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Urinary Proteomics Identifies Cathepsin D as a Biomarker of Rapid eGFR Decline in Type 1 Diabetes

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posted on 04.04.2022, 19:26 authored by Christine P. Limonte, Erkka Valo, Viktor Drel, Loki Natarajan, Manjula Darshi, Carol Forsblom, Clark M. Henderson, Andrew N. Hoofnagle, Wenjun Ju, Matthias Kretzler, Daniel Montemayor, Viji Nair, Robert G. Nelson, John F. O’Toole, Robert D. Toto, Sylvia E. Rosas, John Ruzinski, Niina Sandholm, Insa M. Schmidt, Tomas Vaisar, Sushrut S. Waikar, Jing Zhang, Peter Rossing, Tarunveer S. Ahluwalia, Per-Henrik Groop, Subramaniam Pennathur, Janet K. Snell-Bergeon, Tina Costacou, Trevor J. Orchard, Kumar Sharma, Ian H. de Boer, the Kidney Precision Medicine Project
Objective: Understanding mechanisms underlying rapid estimated glomerular filtration rate (eGFR) decline is important to predict and treat kidney disease in type 1 diabetes (T1D).

Research Design and Methods: We performed a case-control study nested within four T1D cohorts to identify urinary proteins associated with rapid eGFR decline. Cases and controls were defined by eGFR decline >3 and <1 ml/min/1.73m2/year, respectively. We used targeted liquid chromatography-tandem mass spectrometry to measure 38 peptides from 20 proteins implicated in diabetic kidney disease. Significant proteins were investigated in complementary human cohorts and in mouse proximal tubular epithelial cell cultures.

Results: The cohort study included 1270 participants followed a median 8 years. In the discovery set, only cathepsin D peptide and protein were significant on full adjustment for clinical and laboratory variables. In the validation set, associations of cathepsin D with eGFR decline were replicated in minimally-adjusted models but lost significance with adjustment for albuminuria. In a meta-analysis combining discovery and validation sets, the odds ratio for the association of cathepsin D with rapid eGFR decline was 1.29 per SD (95%CI 1.07-1.55). In complementary human cohorts, urine cathepsin D was associated with tubulointerstitial injury, and tubulointerstitial cathepsin D expression was associated with increased cortical interstitial fractional volume. In mouse proximal tubular epithelial cell cultures, advanced glycation end product-bovine serum albumin increased cathepsin D activity and inflammatory and tubular injury markers, which were further increased with cathepsin D siRNA.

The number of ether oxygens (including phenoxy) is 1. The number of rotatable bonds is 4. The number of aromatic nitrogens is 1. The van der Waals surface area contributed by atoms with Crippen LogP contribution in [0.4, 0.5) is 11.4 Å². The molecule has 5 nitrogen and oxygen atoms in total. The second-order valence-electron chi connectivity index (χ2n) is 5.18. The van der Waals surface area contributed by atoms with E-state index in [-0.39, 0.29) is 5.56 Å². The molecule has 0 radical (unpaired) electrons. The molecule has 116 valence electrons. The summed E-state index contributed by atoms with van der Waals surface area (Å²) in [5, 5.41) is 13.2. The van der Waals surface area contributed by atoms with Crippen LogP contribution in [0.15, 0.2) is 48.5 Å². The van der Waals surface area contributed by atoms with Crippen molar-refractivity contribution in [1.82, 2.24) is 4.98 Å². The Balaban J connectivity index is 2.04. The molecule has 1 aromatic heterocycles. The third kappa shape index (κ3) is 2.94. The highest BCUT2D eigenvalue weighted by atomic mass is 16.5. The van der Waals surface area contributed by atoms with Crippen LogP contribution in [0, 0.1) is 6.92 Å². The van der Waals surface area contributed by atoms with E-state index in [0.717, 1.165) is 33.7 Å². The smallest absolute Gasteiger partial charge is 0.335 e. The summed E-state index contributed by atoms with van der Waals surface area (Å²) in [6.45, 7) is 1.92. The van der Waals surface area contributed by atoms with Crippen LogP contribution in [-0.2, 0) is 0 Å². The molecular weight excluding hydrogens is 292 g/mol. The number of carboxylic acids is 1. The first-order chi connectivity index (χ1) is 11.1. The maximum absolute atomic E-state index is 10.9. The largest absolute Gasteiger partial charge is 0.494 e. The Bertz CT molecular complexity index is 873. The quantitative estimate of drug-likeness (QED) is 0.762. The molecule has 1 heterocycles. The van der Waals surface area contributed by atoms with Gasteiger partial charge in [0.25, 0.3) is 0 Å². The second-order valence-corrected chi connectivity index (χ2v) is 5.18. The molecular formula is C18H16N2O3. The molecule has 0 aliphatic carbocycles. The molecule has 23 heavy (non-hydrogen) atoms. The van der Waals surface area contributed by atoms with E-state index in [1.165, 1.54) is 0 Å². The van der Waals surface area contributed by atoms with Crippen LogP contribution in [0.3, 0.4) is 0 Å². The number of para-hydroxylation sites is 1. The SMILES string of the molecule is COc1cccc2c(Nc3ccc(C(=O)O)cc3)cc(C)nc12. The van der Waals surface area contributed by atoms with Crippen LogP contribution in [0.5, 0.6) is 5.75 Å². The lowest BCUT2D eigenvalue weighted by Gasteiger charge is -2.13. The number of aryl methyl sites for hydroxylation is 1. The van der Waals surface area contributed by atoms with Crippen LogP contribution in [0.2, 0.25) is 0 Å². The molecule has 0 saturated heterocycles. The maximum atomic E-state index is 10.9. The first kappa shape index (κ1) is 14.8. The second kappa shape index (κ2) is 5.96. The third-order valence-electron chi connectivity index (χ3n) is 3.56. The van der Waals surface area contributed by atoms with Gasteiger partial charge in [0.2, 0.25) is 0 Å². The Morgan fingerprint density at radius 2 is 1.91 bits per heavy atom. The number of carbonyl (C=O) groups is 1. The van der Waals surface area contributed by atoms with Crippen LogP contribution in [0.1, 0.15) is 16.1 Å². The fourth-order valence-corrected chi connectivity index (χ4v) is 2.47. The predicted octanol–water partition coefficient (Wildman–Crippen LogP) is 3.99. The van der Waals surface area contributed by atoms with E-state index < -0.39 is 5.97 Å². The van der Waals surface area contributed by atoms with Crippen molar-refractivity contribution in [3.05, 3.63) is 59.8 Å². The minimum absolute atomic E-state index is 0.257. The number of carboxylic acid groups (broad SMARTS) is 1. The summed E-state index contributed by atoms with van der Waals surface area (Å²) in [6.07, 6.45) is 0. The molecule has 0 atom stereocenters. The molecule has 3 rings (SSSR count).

Conclusion: Urine cathepsin D is associated with rapid eGFR decline in T1D and reflects kidney tubulointerstitial injury.

Funding

JDRF Network grant 3-SRA-2016-104 (PI:KS) provided major support for this study. The FinnDiane study was funded by the Folkhälsan Research Foundation, the Wilhelm and Else Stockmann Foundation, the Liv och Hälsa Society, the Novo Nordisk Foundation (NNF OC0013659), the Helsinki University Hospital Research Funds, and the Academy of Finland (299200, 275614, 316664). The EDC study was funded by NIH grant DK34818 and the Rossi Memorial Fund. The CACTI study was funded by NIH grants R01HL113029, R01HL079611, RC1DK086958, and R01DE026480. CPL was funded by NIDDK grants T32DK007467 and R01DK088762, and Northwest Kidney Centers. RGN was supported by the Intramural Research Program of NIDDK and the imaging of kidney tissue specimens was also supported in part by the American Diabetes Association (Clinical Science Award 1-08-42). LN and JZ were partially supported by NIDDK grant 1R01DK110541-01A1. The development of the urine proteomics assay was partially supported by the University of Washington Nutrition Obesity Research Center (P30 DK035816) and Diabetes Research Center (P30 DK017047). This study was also supported, in part, by the George M. O’Brien Michigan Kidney Translational Core Center, funded by NIH/NIDDK grant 2P30-DK-081943. The KPMP is funded by the following grants from the NIDDK: U2C DK114886, UH3DK114861, UH3DK114866, UH3DK114870, UH3DK114908, UH3DK114915, UH3DK114926, UH3DK114907, UH3DK114920, UH3DK114923, UH3DK114933, and UH3DK114937.

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